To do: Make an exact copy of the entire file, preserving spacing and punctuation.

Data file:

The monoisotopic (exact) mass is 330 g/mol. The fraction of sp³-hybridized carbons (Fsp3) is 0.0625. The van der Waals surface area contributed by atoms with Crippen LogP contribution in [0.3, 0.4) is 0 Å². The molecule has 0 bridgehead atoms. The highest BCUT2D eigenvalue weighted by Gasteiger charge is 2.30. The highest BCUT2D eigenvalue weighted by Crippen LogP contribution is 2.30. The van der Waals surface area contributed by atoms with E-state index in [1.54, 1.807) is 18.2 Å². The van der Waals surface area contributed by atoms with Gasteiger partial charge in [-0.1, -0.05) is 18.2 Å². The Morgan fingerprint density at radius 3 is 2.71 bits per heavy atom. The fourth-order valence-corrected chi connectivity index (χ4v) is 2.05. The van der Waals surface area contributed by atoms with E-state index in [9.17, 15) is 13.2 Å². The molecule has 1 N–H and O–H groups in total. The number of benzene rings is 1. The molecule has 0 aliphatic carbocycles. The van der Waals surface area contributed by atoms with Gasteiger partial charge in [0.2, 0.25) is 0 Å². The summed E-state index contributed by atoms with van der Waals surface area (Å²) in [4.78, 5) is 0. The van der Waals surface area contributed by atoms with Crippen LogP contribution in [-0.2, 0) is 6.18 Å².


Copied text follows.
The monoisotopic (exact) mass is 330 g/mol. The fraction of sp³-hybridized carbons (Fsp3) is 0.0625. The van der Waals surface area contributed by atoms with Crippen LogP contribution in [0.3, 0.4) is 0 Å². The molecule has 0 bridgehead atoms. The highest BCUT2D eigenvalue weighted by Gasteiger charge is 2.30. The highest BCUT2D eigenvalue weighted by Crippen LogP contribution is 2.30. The van der Waals surface area contributed by atoms with E-state index in [1.54, 1.807) is 18.2 Å². The van der Waals surface area contributed by atoms with Gasteiger partial charge in [-0.1, -0.05) is 18.2 Å². The Morgan fingerprint density at radius 3 is 2.71 bits per heavy atom. The fourth-order valence-corrected chi connectivity index (χ4v) is 2.05. The van der Waals surface area contributed by atoms with E-state index in [9.17, 15) is 13.2 Å². The molecule has 1 N–H and O–H groups in total. The number of benzene rings is 1. The molecule has 0 aliphatic carbocycles. The van der Waals surface area contributed by atoms with Gasteiger partial charge in [0.2, 0.25) is 0 Å². The summed E-state index contributed by atoms with van der Waals surface area (Å²) in [4.78, 5) is 0. The van der Waals surface area contributed by atoms with Crippen LogP contribution in [-0.2, 0) is 6.18 Å².